$158.00
LS5
454ci 390hp Engine
4,473
$289.65
LT1
350ci 370hp Engine
1,287
$447.60
M21
4-Speed Manual Transmission, Close-Ratio
4,383
$0.00
M22
4-Speed Manual Transmission, Close Ratio Heavy Duty
25
$95.00
M40
Turbo-Hydro-matic Automatic Transmission
5,102
$0.00
NA9 California Emissions 1,758 $36.90
N37
Tilt-Telescopic Steering Column
5,803
$84.30
N40 Power Steering 11,907  $105.35
P02
Deluxe Wheel Cover
3,467
$57.95
PT7  White Stripe Tires, F70x15, Nylon 6,589 $31.30
PU9
White Letter Tires, F70x15, Nylon
7,985
$33.15
T60
Heavy Duty Battery (std with LS5)
165 $15.80
UA6 Alarm System 6,727 $31.60
U69
AM-FM Radio
14,529 $172.75
U70
AM-FM Radio, stereo
2,462 $278.10
ZR1
Special Purpose Engine Package
25 $968.95

1970 Corvette

1970 Corvette Exterior & Interior Colors

Exterior Colors

CODE
EXTERIOR
SOFT TOP
WHEELS
INTERIOR
972
Classic White
Black, White, Sandalwood
Silver
Black, Blue, Brown, Green, Red, Saddle
974
Monza Red
Black, White, Sandalwood
Silver
Black, Brown, Red, Saddle
975
Marlboro Maroon
Black, White, Sandalwood
Silver
Black, Brown, Saddle
976
Mulsanne Blue
Black, White, Sandalwood
Silver
Black, Blue
979
Bridgehampton Blue
Black, White, Sandalwood
Silver
Black, Blue
982
Donnybrooke Green
Black, White, Sandalwood
Silver
Black, Brown, Green, Saddle
984
Daytona Yellow
Black, White, Sandalwood
Silver
Black, Green
986
Cortez Silver
Black, White, Sandalwood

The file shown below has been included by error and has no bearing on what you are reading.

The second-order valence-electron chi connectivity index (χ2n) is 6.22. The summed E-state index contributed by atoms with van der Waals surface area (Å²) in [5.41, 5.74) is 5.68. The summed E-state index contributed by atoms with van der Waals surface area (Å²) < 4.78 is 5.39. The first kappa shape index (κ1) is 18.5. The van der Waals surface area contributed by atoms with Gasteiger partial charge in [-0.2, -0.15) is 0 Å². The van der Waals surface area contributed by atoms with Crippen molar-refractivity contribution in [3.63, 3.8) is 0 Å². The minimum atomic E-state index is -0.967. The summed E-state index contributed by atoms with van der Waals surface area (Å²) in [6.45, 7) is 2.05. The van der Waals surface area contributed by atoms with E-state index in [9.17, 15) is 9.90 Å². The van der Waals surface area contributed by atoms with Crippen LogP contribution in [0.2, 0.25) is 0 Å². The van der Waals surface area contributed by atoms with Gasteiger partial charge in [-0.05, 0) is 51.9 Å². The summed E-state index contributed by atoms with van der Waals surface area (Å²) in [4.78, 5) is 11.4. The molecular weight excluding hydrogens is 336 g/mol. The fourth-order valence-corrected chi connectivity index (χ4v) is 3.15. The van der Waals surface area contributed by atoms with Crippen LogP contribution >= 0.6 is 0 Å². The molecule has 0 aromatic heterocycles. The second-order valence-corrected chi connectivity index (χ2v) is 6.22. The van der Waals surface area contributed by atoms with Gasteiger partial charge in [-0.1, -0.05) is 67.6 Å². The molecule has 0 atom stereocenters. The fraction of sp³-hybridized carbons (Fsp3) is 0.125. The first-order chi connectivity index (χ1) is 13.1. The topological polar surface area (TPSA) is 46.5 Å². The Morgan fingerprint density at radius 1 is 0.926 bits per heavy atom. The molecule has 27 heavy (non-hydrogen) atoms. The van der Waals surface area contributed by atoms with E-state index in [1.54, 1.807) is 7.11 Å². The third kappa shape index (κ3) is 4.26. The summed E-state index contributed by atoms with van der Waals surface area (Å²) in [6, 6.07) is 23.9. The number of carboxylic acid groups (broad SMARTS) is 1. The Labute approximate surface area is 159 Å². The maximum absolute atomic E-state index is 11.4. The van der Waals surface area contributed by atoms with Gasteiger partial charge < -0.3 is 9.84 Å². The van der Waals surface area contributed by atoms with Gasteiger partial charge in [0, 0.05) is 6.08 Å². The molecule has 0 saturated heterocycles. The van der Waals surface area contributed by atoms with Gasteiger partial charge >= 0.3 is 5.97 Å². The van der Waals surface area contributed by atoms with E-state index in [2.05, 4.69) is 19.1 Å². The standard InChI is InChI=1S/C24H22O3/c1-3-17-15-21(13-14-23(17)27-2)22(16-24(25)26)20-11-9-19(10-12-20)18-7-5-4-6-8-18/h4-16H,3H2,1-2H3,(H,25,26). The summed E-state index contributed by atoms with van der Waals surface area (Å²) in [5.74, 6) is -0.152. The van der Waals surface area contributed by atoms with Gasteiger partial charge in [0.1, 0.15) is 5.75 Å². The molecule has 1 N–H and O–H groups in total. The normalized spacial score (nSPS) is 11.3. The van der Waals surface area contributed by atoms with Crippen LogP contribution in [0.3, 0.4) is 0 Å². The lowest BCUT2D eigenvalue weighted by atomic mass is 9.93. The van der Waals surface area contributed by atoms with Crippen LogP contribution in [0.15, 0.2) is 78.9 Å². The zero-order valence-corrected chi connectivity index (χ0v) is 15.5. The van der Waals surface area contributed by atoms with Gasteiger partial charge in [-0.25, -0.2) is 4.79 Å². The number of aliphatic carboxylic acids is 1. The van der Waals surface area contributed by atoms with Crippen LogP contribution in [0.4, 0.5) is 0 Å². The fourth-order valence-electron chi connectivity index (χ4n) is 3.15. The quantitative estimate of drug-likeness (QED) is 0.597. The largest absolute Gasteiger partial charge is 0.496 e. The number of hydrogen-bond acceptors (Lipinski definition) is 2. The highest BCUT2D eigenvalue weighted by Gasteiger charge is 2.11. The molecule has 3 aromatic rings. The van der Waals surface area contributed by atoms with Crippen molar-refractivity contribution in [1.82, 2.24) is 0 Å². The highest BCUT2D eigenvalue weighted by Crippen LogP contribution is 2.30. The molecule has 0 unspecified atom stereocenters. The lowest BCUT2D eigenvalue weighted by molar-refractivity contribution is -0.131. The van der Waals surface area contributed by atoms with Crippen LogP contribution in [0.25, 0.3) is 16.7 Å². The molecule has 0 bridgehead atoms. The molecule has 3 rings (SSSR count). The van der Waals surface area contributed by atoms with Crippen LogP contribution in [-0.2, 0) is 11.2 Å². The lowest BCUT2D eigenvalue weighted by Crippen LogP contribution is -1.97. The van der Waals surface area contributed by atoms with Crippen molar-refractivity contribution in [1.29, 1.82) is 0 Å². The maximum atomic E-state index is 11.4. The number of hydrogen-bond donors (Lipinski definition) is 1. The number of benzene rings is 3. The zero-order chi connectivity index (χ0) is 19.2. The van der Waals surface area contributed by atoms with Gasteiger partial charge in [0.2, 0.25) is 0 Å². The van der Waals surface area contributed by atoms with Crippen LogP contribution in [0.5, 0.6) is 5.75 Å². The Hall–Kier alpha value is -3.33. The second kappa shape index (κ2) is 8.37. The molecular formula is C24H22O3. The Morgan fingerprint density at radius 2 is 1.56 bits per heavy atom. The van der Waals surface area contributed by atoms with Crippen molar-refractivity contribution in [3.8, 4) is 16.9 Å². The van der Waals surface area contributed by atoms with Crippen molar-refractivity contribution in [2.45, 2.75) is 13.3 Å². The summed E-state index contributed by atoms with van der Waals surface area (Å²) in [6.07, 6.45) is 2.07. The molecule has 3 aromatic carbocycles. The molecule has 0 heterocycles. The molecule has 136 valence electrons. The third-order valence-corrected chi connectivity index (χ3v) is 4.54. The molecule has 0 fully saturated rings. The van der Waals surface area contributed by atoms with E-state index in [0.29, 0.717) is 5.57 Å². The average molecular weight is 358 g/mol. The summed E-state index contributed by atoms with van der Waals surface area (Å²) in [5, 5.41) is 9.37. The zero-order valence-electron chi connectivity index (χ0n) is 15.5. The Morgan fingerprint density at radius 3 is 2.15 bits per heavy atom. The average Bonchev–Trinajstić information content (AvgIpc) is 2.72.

Silver
Black, Blue, Brown, Green, Red, Saddle
991
Ontario Orange
Black, White, Sandalwood
Silver  Black, Saddle
992
Laguna Gray
Black, White, Sandalwood  Silver Saddle
993
Corvette Bronze
Black, White, Sandalwood  Silver Black, Blue, Brown, Green, Red, Saddle

Interior Colors (Vinyl & Leather)

INTERIOR COLOR CODES (VINYL):
INTERIOR COLOR CODES (LEATHER):
Black (Vinyl)
400
Black (Leather)
403
Red (Vinyl)
407
Saddle (Leather)
424
Blue (Vinyl)
411
Brown (Vinyl)
414
Saddle (Vinyl)
 418
 Green (Vinyl) 422

Exterior Colors

1970 Corvette Colors

Interior Colors

1970 Corvette Colors Interior

1970 Corvette

1970 Corvette Powertrain Specifications

Order Code Standard L46 LT1
Manufacturing Location Flint, Michigan Flint, Michigan Flint, Michigan
Type 90 degree V, Valve-In-Head 90 degree V, Valve-In-Head 90 degree V, Valve-In-Head
Cylinders 8 8 8
Displacement (cid) 350 350 350
Fuel Induction System 4-Barrel Carburetor 4-Barrel Carburetor 4-Barrel Carburetor
Horsepower 300 @ 4,800 350 @ 5,600 370 @ 6,000